The Pouring Out of God’s Spirit

by | May 23, 2021 | Sermons

The Pouring Out of God’s Spirit

Today is Pentecost Sunday, when we recognize and acknowledge the Holy Spirit. The Holy Spirit is referred to by Jesus as the Advocate, that which will come and remain with us after Jesus himself is gone. In the dramatic reading from Acts, we witness the arrival of the Holy Spirit as a gust of wind and a flash of fire. 

How does the Holy Spirit impact our daily walk of faith?

Scripture: John 15: 26-27; 16: 4-15 and Acts 2: 1-21

Thank you to Carolyn Hyma, our vocalists Brian MacInness, Rob Lenters, Janet Leadbeater, Diana Carr and Trevor Gillman on saxaphone. Your music ministry continues to inspire us and points to a time when we can all gather, worship, and sing praises to God. 

Children’s Story

Ministry to Children has some excellent resources for children related to Pentecost. Be sure to visit their website or watch the video below.  

The Pouring Out of God’s Spirit

In scripture we will find a lot about God, a lot about Jesus, and a little bit about the Holy Spirit. Today is Pentecost, which is when we celebrate when the Holy Spirit was received by the church. This is the passage that we have from Acts. Where Peter, while in Jerusalem, became aware that the Holy Spirit was alive and active among the people. Everyone began speaking in other languages as the Spirit enabled them and each was able to be understood.

It represents a great coming together that is enabled in the community of the Holy Spirit. If God is our Creator, Christ our Redeemer and Way, then the Holy Spirit is what binds us together and sustains us. However, outside of a few references the Holy Spirit does not get a lot of mention. Which is odd if you think about it.

In each of the gospel accounts we meet John the Baptist. John was known for doing one thing and doing it in a very dramatic way that was contrary to the practice of the time. He baptised people in the Jordan River. This is what he was known for and it is how we remember him. When asked about his ministry John says, and I’m paraphrasing, ‘if you think this is amazing, wait until you see what the guy after me does. I use water, he’s going to use the Holy Spirit!’ John really sets the stage for Jesus, builds him up as the next big thing, which of course he was. Just not in the way that John or even we might have predicted.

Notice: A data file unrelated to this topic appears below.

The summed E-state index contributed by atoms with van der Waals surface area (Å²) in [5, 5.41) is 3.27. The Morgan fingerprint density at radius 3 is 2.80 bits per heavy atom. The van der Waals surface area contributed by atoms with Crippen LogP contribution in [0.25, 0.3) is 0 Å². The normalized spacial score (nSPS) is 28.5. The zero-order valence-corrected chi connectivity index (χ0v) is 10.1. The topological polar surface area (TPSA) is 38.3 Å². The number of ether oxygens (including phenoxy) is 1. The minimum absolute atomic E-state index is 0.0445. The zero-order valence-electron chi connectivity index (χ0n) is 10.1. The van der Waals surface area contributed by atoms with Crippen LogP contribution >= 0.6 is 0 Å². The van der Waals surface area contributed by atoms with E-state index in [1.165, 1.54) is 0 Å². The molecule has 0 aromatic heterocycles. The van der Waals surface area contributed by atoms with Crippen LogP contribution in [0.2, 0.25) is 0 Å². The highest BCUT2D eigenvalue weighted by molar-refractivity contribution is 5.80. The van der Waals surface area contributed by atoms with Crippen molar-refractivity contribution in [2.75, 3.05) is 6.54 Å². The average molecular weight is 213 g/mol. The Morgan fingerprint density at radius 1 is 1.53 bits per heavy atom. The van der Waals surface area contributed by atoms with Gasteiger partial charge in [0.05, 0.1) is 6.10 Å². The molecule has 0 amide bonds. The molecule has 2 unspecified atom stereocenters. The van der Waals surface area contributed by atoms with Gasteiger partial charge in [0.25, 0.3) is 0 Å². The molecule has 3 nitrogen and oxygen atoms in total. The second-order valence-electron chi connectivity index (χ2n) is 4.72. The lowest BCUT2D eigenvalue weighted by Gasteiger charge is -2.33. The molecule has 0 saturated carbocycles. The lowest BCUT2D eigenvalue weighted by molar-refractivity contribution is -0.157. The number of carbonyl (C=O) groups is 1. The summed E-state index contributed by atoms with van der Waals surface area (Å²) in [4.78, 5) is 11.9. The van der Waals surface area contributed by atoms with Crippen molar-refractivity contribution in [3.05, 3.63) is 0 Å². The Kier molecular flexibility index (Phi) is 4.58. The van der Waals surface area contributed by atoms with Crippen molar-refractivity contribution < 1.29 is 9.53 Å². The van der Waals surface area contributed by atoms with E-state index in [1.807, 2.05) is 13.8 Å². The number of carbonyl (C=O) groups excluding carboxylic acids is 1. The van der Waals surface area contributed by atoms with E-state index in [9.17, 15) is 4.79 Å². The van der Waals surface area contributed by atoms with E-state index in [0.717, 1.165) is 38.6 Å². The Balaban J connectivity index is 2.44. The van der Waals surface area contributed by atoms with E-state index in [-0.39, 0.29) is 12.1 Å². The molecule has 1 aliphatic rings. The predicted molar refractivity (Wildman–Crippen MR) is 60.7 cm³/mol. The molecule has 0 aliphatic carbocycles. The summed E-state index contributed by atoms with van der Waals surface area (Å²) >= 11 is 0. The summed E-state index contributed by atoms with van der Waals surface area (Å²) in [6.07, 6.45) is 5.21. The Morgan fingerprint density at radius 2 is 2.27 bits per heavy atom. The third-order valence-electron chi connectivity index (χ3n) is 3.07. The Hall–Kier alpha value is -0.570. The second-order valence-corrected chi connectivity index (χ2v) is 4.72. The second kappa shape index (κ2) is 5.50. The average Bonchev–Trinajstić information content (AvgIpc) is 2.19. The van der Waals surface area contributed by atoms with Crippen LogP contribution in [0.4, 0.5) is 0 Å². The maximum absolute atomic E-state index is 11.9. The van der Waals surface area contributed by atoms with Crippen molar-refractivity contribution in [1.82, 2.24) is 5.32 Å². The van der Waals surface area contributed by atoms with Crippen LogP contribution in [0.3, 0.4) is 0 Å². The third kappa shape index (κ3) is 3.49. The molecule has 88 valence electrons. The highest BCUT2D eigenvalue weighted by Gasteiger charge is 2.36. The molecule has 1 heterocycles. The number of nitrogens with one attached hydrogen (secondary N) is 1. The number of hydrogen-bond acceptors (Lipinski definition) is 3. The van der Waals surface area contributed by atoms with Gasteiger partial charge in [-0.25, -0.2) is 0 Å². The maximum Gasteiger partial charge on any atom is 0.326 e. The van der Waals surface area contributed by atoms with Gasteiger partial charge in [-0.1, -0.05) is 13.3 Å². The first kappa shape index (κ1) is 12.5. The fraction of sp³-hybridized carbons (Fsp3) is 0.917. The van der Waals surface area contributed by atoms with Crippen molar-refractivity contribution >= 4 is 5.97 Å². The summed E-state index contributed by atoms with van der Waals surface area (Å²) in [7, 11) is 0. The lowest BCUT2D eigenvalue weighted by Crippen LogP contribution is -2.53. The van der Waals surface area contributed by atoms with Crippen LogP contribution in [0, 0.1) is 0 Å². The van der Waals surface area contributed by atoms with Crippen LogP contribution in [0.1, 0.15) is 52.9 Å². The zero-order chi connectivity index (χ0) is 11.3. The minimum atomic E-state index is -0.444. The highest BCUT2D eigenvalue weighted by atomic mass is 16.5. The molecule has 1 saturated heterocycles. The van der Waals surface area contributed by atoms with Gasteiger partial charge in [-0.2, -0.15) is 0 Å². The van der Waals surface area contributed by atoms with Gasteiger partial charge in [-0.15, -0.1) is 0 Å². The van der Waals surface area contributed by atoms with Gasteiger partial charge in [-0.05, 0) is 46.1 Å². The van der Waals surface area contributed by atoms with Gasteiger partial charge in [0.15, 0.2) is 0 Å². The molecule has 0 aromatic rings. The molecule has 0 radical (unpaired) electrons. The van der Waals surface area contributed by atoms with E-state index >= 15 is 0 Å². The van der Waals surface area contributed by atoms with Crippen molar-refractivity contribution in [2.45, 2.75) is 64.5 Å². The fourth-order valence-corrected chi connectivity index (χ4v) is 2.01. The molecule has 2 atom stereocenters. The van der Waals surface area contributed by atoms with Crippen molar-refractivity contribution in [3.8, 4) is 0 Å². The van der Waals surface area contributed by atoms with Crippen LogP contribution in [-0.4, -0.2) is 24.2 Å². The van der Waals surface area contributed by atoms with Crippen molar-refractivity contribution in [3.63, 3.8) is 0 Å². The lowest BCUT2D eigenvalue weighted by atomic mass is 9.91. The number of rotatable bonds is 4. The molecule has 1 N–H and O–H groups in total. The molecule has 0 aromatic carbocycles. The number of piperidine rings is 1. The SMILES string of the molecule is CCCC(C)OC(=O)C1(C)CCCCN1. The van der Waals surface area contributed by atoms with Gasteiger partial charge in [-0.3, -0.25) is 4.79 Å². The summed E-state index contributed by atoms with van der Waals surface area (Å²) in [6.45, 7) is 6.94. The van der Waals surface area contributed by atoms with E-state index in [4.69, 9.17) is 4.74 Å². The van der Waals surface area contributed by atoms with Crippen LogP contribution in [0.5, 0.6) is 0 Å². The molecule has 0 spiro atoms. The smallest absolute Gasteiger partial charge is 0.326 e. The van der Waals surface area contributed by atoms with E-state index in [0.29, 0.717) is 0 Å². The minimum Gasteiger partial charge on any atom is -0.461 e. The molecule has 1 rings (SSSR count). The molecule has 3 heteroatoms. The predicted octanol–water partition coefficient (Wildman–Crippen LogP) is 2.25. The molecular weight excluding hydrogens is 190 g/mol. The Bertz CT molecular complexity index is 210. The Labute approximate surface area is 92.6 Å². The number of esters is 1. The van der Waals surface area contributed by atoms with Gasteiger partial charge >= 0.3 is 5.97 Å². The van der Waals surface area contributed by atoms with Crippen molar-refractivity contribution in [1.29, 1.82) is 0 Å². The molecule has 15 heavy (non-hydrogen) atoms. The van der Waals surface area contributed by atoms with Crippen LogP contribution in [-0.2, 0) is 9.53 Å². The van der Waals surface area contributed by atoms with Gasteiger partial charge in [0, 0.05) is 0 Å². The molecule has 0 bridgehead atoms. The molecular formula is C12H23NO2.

Scott Hoezee puts it like this, “…then a funny thing happened: in his ministry Jesus hardly ever talked about the Holy Spirit. Nor did he baptize anyone. It wasn’t what John had anticipated at all, and so in a startling passage (cf. Matthew 11 and Luke 7), John at one point sends Jesus a message to ask, “Are you the One who was to come, or should we be on the lookout for somebody else?  You know, somebody better?” John was looking for more Spirit, more fire.” (Scott Hoezee)

Scripture is full of all sorts of contradictions, but this one is interesting. John in the gospels indicates that one will come after me who will baptise with the Holy Spirit, but then those same gospel writers never relay a single occurrence of Jesus baptising anyone. Outside of a few references, our gospel reading from John being the most prominent exception, Jesus rarely even mentions the third person of the Trinity.

Yet, here we stand on Pentecost Sunday. Some 2000 years after Peter and those gathered in Jerusalem received the Holy Spirit. Our own community of faith is approaching 200 years of service and discipleship. Our history, the history of the Church is infused by the power of the Holy Spirit.

Scott Hoezee writes, “It is clear that the Holy Spirit has been the Church’s living connection to God ever since the great day of Pentecost.” (Scott Hoezee)

Pentecost is a reminder of where the church started, just as it always points towards where we are going. This destination isn’t a place, it is perhaps more concretely stated as an ideal. Something we strive to achieve in union with Christ.